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Africa|Coal|Defence|Energy|Financial|Gas|Mining|Oil And Gas|Power|SECURITY|Solar
Africa|Coal|Defence|Energy|Financial|Gas|Mining|Oil And Gas|Power|SECURITY|Solar
africa|coal|defence|energy|financial|gas|mining|oil-and-gas|power|security|solar

Coal advocate questions phase-out of the energy mineral

9th March 2021

By: Donna Slater

Features Deputy Editor and Chief Photographer

     

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The role of coal in global electricity production needs to receive greater attention and investment as renewable forms of energy, such as wind and solar, currently make up only a small percentage of global energy production and are unreliable, coal investor and advocate Dr Lars Schernikau said during a recent lecture hosted by the University of the Witwatersrand.

Speaking against the backdrop of rising financial-institution reluctance to support coal mining and coal-fired power stations, as well as increasing pressure on countries to exit coal and companies to divest from the energy mineral as part of global decarbonisation efforts, Schernikau made a controversially contrarian defence of coal.

Acknowledging his vested interests in the coal industry, Schernikau spoke on the topic of ‘Energy Policy and Coal in South Africa − A global Macroeconomic Perspective: What is the role of coal in South Africa’s future energy mix’.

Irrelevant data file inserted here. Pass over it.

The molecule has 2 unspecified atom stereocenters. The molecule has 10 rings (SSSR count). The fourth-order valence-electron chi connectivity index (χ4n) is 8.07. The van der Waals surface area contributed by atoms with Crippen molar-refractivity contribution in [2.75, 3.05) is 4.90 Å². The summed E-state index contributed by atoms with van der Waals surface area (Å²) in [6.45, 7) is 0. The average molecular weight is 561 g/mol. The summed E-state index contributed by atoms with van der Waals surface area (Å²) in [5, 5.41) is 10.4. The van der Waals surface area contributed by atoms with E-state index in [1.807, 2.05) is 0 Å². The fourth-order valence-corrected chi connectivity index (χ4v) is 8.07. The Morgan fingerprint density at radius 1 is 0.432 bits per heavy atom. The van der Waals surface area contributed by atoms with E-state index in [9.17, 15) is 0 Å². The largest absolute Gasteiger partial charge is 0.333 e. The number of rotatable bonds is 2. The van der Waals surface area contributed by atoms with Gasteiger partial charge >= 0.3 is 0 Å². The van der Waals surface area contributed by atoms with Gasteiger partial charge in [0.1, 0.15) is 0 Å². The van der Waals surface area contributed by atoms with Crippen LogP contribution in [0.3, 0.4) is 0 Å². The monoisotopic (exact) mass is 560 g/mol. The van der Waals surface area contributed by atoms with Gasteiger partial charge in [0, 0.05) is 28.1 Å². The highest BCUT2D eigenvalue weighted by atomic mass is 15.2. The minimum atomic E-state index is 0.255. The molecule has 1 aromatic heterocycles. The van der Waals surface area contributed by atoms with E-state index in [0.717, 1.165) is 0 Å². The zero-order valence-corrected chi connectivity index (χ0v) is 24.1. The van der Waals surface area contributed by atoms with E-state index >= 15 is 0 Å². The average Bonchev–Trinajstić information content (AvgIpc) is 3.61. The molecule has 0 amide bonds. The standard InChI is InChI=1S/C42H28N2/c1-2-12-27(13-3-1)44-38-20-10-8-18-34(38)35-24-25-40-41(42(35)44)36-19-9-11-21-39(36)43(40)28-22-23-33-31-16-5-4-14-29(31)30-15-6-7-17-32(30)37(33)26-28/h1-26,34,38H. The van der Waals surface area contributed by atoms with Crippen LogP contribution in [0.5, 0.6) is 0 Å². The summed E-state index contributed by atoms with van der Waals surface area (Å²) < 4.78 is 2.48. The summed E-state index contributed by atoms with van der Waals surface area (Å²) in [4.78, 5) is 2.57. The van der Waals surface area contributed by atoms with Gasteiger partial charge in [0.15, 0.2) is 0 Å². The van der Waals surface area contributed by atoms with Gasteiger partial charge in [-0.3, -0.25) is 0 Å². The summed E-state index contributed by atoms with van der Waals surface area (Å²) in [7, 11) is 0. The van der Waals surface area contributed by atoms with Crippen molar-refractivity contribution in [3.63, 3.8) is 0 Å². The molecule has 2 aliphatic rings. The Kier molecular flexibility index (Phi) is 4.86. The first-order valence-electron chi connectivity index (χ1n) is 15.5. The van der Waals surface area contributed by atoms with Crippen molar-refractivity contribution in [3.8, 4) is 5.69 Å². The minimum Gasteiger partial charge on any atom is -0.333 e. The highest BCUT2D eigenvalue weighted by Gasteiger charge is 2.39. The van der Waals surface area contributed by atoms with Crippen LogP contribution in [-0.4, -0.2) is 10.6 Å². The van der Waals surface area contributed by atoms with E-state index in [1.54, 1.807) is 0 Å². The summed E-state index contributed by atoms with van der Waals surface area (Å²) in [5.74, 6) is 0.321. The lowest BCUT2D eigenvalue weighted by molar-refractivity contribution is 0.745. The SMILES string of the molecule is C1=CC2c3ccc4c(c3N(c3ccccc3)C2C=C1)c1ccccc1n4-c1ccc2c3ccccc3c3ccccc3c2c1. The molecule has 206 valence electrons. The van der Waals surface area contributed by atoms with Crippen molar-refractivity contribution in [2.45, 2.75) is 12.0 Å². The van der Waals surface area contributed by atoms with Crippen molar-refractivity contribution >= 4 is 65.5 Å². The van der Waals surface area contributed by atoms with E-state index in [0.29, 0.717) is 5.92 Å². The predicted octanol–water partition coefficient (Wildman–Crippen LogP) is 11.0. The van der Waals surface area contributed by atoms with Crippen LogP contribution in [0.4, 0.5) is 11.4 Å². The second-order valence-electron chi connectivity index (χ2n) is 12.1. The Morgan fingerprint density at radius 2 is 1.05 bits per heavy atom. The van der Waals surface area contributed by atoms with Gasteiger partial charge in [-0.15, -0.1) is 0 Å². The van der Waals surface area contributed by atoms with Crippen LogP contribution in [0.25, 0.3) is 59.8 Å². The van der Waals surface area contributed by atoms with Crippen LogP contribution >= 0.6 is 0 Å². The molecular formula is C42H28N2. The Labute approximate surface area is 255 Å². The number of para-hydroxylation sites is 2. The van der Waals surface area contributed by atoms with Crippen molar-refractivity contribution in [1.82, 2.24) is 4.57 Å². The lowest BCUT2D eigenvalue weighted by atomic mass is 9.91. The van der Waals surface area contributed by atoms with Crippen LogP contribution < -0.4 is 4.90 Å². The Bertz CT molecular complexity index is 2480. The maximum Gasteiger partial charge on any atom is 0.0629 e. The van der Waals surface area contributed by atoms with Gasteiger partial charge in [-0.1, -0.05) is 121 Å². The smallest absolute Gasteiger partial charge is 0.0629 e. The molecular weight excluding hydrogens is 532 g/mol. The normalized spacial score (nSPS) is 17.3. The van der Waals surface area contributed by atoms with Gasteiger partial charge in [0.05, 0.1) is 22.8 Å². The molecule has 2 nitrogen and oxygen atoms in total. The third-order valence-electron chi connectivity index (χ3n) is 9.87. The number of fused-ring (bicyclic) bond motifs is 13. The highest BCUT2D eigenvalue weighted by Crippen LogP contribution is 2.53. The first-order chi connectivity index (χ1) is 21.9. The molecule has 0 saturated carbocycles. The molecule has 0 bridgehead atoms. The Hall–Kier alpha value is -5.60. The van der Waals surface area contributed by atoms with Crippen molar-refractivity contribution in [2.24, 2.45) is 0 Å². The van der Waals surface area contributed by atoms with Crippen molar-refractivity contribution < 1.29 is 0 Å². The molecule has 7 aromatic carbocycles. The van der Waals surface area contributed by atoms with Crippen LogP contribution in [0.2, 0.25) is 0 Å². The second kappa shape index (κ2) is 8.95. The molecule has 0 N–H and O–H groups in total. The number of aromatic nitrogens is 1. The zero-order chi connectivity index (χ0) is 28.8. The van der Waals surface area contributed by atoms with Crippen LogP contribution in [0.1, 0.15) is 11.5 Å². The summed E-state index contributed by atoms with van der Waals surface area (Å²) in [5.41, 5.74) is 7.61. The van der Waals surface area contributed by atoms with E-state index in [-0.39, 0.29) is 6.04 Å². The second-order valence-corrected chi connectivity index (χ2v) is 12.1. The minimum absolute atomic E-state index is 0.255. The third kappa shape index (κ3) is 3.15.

Claiming at the very outset not to be a climate-change denier, Schernikau nonetheless disputed the severity of the impact of burning coal and its contribution to climate change.

He also downplayed the severity of rising sea levels, melting polar ice and increasingly extreme weather events, suggesting blame could, for the most part, not be shouldered by the fossil fuels industry.

With the world's population increasing, Schernikau said an increasing amount of power would be required to “pull many nations out of poverty”.

Attempts to phase out coal were, thus, “impossible”, with coal producing about 35% of global electricity and comprising about 25% of primary energy.”

Energy policy was no longer about energy, but about “decarbonisation and saving the climate”.

Energy Ministers, he suggested, were failing to take responsibility for energy availability, security and sustainability.

There was insufficient investment under way, Schernikau asserted, arguing that, unless oil and gas investment increased by 25% a year, every year, for the next three years, the world would face an energy crisis.

Edited by Chanel de Bruyn
Creamer Media Senior Deputy Editor Online

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